Pot Rules: Will Oregon Lead Us?
I recently sat on the Oregon Liquor Control Commission (OLCC) Wholesale Advisory Technical Committee to advise the state on recreational cannabis regulations for wholesalers. Oregon is the second state, after Illinois, in which I’ve been involved in cannabis rulemaking, and there are many interesting observations, lessons, and challenges to discuss.
All administrative rulemaking requires public input in some form or another. From the public’s perspective, rulemaking can sometimes feel formal and distant, but rules advisory committees are a refreshingly forward-thinking and transparent way to engage industry stakeholders during the process. In choosing this course, the OLCC brought together a diverse, knowledgeable, and engaged group of people to advise on some very difficult policy choices it currently faces.
Creating a comprehensive regulatory framework for recreational cannabis is no small task. Much of this stems from the fact that two separate agencies—the Oregon Health Authority for medical, OLCC for recreational—will be regulating different facets of essentially the same market. Adding further complexity, a bill signed into law this summer will make the sale of recreational cannabis,starting in October, available temporarily through existing medical dispensaries. These dispensaries may (or may not) obtain an OLCC license once those licenses become available.
The committee I sat on addressed one specific type of license: wholesale. Separate committees were convened for producer, processor and retail licenses. The wholesale committee was unique because stand-alone cannabis wholesale licenses do not exist in any other state. This fact, and the fact that both Measure 91 and HB 3400 contained sparse details on what a wholesale license might look like, put our committee in uncharted territory.
To facilitate the advisory process, each committee member received a certain list of topics to discuss at each meeting, and the OLCC facilitated a roundtable discussion asking us specific questions about those topics. Some questions were as fundamental as “what exactly is a cannabis wholesaler?” Or, “what will a wholesale license require?” More technical questions involved insurance, physical security, inventory management and facility requirements for licensees. But, the most frequent question from OLCC staff was “should this be in rule, or should this be a business decision?”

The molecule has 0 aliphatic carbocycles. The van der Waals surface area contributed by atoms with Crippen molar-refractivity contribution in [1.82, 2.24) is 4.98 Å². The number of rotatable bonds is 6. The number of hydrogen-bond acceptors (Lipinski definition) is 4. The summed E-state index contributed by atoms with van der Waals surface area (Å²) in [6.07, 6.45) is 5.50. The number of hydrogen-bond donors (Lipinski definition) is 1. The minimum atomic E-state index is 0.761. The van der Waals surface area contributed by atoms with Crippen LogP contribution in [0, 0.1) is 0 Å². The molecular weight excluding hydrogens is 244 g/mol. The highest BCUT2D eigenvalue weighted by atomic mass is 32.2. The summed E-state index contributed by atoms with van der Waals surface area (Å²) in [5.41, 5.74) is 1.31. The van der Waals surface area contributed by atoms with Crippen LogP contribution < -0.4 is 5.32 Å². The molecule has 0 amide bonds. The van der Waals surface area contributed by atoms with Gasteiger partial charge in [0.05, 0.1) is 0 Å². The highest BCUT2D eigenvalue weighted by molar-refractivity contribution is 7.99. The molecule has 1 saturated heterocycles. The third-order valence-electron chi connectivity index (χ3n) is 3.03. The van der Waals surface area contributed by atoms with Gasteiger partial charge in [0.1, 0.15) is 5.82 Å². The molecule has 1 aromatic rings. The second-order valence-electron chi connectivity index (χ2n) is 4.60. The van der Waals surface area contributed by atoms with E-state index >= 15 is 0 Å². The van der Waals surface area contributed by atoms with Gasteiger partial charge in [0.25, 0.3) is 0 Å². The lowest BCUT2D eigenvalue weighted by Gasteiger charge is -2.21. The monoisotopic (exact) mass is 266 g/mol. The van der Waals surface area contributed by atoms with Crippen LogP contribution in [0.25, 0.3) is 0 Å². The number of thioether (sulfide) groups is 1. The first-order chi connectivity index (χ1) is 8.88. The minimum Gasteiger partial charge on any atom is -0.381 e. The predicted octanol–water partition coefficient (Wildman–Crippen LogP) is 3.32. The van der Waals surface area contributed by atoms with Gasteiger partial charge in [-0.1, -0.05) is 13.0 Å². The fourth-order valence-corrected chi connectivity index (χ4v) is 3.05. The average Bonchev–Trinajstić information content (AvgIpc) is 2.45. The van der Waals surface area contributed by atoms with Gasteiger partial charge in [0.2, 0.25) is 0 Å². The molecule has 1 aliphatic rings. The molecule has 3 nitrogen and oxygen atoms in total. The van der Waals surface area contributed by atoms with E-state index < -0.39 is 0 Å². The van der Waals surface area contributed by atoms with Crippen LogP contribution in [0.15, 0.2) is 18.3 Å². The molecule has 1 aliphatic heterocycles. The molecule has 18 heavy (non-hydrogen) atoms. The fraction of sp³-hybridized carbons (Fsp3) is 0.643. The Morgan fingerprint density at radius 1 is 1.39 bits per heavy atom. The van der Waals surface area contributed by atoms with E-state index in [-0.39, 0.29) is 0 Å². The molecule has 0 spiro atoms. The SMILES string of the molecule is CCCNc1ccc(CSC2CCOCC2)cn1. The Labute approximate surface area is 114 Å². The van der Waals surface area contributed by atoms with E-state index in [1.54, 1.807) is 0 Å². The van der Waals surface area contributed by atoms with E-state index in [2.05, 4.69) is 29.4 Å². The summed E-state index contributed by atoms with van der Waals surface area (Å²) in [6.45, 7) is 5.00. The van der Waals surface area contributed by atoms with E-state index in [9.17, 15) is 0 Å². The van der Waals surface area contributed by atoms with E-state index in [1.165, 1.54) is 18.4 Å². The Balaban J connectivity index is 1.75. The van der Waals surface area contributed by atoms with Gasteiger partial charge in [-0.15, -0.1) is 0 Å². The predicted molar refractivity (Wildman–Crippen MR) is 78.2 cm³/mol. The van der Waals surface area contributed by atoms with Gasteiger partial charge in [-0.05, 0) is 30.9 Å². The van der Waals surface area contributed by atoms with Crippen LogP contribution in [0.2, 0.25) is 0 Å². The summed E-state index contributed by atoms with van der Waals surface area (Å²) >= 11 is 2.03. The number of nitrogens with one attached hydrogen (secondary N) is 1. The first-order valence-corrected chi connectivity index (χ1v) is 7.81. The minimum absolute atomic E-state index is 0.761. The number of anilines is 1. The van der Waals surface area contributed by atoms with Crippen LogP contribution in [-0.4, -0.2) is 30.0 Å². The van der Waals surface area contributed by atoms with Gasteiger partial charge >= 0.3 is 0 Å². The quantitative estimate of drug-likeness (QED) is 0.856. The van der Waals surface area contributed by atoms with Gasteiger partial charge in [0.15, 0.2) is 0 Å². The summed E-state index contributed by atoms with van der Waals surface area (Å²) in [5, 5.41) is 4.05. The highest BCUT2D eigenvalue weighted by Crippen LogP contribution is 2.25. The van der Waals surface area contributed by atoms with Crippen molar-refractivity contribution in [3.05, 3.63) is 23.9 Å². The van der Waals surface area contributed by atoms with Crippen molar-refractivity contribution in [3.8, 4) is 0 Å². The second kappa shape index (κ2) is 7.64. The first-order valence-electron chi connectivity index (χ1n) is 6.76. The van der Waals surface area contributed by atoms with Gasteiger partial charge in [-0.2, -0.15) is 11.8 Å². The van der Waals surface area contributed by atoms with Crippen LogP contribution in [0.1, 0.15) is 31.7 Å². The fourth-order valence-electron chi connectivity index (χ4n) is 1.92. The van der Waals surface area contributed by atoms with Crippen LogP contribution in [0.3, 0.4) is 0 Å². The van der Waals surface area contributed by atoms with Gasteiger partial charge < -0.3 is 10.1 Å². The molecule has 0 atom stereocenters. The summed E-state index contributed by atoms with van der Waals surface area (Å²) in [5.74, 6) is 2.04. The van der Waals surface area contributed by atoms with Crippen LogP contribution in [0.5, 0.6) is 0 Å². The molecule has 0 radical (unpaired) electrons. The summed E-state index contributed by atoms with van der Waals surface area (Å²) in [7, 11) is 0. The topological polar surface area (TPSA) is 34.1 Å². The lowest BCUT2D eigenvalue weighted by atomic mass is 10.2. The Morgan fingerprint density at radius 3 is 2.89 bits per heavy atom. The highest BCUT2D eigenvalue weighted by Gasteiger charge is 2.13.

Framing policy choices along these lines shows that Oregon’s regulators — to some extent — are willing to let market forces, not regulations, determine the shape of Oregon’s recreational cannabis industry. Though it can be tempting to want regulations that contemplate all of the circumstances and situations that could be regulated, it is also important to avoid over-regulating or creating unintended consequences. Having regulatory foresight is one thing; trying to solve problems that don’t yet exist is quite another. The OLCC has thus far demonstrated discipline and restraint in understanding and respecting the difference, and all signs point to the regulations ultimately embracing this philosophy.
Ultimately, Oregon’s recreational regulations need to be administrable, realistic, and flexible. And above all, they must allow Oregon’s nascent cannabis industry to grow and to thrive. In many ways, Oregon’s cannabis market has the potential to become the gold standard and a model for recreational markets around the country. I am looking forward to continuing to work with the OLCC and other Oregon administrators to ensure that happens.
Attorney with Harris Moure